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A definition and ethical evaluation of overdiagnosis
  1. Stacy M Carter1,
  2. Chris Degeling1,
  3. Jenny Doust2,
  4. Alexandra Barratt3
  1. 1Centre for Values, Ethics and the Law in Medicine, The University of Sydney, Sydney, New South Wales, Australia
  2. 2Faculty of Health Sciences and Medicine, Bond University, Queensland, Australia
  3. 3School of Public Health, The University of Sydney, Sydney, New South Wales, Australia
  1. Correspondence to Associate Professor Stacy M Carter, Centre for Values, Ethics and the Law in Medicine, The University of Sydney, K25 Medical Foundation Building, Level 1 Building 1, NSW 2006, Australia; stacy.carter{at}sydney.edu.au

Abstract

Overdiagnosis is an emerging problem in health policy and practice: we address its definition and ethical implications. We argue that the definition of overdiagnosis should be expressed at the level of populations. Consider a condition prevalent in a population, customarily labelled with diagnosis A. We propose that overdiagnosis is occurring in respect of that condition in that population when (1) the condition is being identified and labelled with diagnosis A in that population (consequent interventions may also be offered); (2) this identification and labelling would be accepted as correct in a relevant professional community; but (3) the resulting label and/or intervention carries an unfavourable balance between benefits and harms. We identify challenges in determining and weighting relevant harms, then propose three central ethical considerations in overdiagnosis: the extent of harm done, whether harm is avoidable and whether the primary goal of the actor/s concerned is to benefit themselves or the patient, citizen or society. This distinguishes predatory (avoidable, self-benefiting), misdirected (avoidable, other-benefiting) and tragic (unavoidable, other-benefiting) overdiagnosis; the degree of harm moderates the justifiability of each type. We end with four normative challenges: (1) methods for adjudicating between professional standards and identifying relevant harms and benefits should be procedurally just; (2) individuals, organisations and states are differently responsible for addressing overdiagnosis; (3) overdiagnosis is a matter for distributive justice: the burdens of both overdiagnosis and its prevention could fall on the least-well-off; and (4) communicating about overdiagnosis risks harming those unaware that they may have been overdiagnosed. These challenges will need to be addressed as the field develops.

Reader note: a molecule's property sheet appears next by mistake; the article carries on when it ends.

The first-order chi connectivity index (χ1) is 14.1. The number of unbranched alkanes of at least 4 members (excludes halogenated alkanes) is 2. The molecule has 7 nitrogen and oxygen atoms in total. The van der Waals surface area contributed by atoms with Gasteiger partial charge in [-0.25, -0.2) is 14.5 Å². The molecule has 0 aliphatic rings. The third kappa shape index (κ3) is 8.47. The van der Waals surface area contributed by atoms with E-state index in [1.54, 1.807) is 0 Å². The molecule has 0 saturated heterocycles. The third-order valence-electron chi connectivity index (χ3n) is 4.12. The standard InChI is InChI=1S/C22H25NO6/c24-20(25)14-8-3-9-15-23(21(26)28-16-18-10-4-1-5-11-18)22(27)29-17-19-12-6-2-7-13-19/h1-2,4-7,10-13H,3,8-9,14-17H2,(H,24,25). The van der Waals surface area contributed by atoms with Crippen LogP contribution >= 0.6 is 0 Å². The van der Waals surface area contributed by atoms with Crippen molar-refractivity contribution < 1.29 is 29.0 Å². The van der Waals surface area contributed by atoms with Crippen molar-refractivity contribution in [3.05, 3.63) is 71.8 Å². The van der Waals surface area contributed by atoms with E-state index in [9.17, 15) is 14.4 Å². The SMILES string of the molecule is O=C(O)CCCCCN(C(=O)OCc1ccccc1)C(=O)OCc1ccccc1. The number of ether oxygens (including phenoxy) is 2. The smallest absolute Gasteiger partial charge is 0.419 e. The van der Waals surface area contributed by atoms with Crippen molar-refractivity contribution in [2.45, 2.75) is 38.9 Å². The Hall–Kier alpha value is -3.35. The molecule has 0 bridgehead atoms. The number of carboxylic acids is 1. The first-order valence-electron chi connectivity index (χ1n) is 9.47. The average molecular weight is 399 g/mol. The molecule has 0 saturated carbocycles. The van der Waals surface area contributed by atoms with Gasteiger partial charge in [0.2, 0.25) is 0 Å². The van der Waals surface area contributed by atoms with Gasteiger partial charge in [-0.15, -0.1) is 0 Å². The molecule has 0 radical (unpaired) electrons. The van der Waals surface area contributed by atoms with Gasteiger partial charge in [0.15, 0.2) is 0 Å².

• Public Health Ethics
  • Philosophy of Medicine

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